Seahawks: 2 WR (left (Carlson in the slot)), WR (right), TE (right), RB

Giants: Big Sub (4-2, 3 safeties: third safety Deon Grant)

Giants blitz Rolle again. Seahawks block with the standard five. Jason Pierre-Paul works Chester Pitts, almost sacks Whitehurst himself and definitely creates a gaping rush lane for Rolle. But Whitehurst succeeds at Quarterbacking 101 and hits his hot read: John Carlson. Carlson is wide open where Rolle blitzed from and receives, but for whatever reason tumbles into a ball on the ground before being touched down by Jonathan Goff. I guess to ensure the reception and safeguard against any chance of turnover.

3-5-NYG 48 (6:50) (Shotgun) 6-C.Whitehurst pass short right to 15-B.Stokley to NYG 44 for 4 yards (31-A.Ross) [72-O.Umenyiora]. Official measurement.

Seahawks: WR (left), 2 WR (right), TE (left -> motions right), RB (right), Shotgun

Giants: 4-2

Motioning the tight end right overloads Aaron Ross's zone and creates separation for both Carlson and Stokley. From left to right, Williams, Carlson and Stokley curl, with Stokley smartly continuing to move horizontally-right and away from Ross. Ross is caught between Carlson and Stokley and covers neither.

Seahawks keep Forsett in to block. Giants rush their front four. Osi Umenyiora works Pitts with an inside move and strikes Whitehurst after the pass. Whitehurst keeps it uncomplicated and fires to Stokley for four when Seattle needs five.

Seattle converts the first on a quarterback sneak aided by Justin Forsett pushing Whitehurst forward.

1-10-NYG 42 (5:48) 6-C.Whitehurst pass deep middle to 17-M.Williams to NYG 25 for 17 yards (23-C.Webster).

Would you believe me if I told you the ball was coming loose as Williams hit the turf?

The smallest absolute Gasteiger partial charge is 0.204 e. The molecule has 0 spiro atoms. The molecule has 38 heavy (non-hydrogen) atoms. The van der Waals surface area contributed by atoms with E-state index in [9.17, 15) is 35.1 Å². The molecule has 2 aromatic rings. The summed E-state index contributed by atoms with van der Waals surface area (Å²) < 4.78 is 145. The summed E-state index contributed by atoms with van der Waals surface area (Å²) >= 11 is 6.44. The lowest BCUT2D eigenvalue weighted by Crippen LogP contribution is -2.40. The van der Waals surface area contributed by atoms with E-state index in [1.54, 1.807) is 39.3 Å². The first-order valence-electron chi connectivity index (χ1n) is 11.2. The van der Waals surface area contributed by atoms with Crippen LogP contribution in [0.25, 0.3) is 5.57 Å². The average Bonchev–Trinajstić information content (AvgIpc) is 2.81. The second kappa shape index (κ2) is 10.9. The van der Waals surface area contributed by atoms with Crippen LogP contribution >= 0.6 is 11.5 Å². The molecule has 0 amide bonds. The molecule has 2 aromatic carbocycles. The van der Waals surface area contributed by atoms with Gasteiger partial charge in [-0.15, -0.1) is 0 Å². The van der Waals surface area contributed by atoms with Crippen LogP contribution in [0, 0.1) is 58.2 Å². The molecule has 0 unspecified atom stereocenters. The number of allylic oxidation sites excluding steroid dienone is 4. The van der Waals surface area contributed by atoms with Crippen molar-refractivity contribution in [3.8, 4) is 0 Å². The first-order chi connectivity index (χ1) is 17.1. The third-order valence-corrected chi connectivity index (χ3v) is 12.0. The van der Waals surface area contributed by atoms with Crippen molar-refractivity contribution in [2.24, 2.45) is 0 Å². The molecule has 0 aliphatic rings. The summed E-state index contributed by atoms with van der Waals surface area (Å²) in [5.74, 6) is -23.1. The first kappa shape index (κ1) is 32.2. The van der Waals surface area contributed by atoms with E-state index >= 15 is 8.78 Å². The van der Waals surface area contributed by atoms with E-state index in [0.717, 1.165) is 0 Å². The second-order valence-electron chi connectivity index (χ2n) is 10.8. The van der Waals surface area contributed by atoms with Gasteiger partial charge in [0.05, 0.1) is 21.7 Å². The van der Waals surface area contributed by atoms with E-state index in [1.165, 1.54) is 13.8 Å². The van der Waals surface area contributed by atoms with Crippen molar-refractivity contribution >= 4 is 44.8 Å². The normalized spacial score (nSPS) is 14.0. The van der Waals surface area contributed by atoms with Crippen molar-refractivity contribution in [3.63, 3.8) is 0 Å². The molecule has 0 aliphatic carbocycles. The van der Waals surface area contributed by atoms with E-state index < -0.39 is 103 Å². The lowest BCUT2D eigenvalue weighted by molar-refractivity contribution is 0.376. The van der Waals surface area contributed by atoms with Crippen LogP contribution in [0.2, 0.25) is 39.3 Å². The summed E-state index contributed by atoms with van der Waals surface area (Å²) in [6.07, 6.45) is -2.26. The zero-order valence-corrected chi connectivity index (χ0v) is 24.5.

Seahawks: WR (left/right), TE (left/right), Rb --- all symmetrical and shi'.

Giants: 4-3

Wiliams runs a post. Whitehurst pats and passes and leads Williams a little too much but enough so that Williams can catch it, and Corey Webster can not defend it. And that's it. Four passer rushers; six blockers. One read and throw.

1-10-NYG 25 (5:13) 6-C.Whitehurst pass short right intended for 17-M.Williams INTERCEPTED by 23-C.Webster at NYG 12. 23-C.Webster to NYG 14 for 2 yards (17-M.Williams). NYG-23-C.Webster was injured during the play. His return is Probable. Penalty on SEA-75-S.Locklear, Offensive Holding, declined. WATCH HIGHLIGHT

We end with this, which isn't complicated but is ambiguous. Also, Sean Locklear clotheslines a dude. Lock's struggles are approaching comedy.

This is an interesting play call because there are only two reads. One is distinctly primary and the other distinctly secondary. Whitehurst does what he's told and targets the primary.

Seahawks: Trips (right (Butler, Baker and Carlson)), WR (right (Williams)), Lynch

Giants: 4-3

Seahawks sell a hard play action. So hard in fact that Butler falls down making his block. Lynch releases into a speed out, right. Williams runs a 15-yard out, but Whitehurst throws it towards his back shoulder. Now, maybe Whitehurst just wasn't accurate. Or maybe he expected Williams to run a come back route. Or maybe Williams was supposed to run a come back route, but doesn't. There's just no way for me to know, but the result is that Williams is open towards the right sideline, Whitehurst tosses it behind him and Webster jumps the route and intercepts the pass.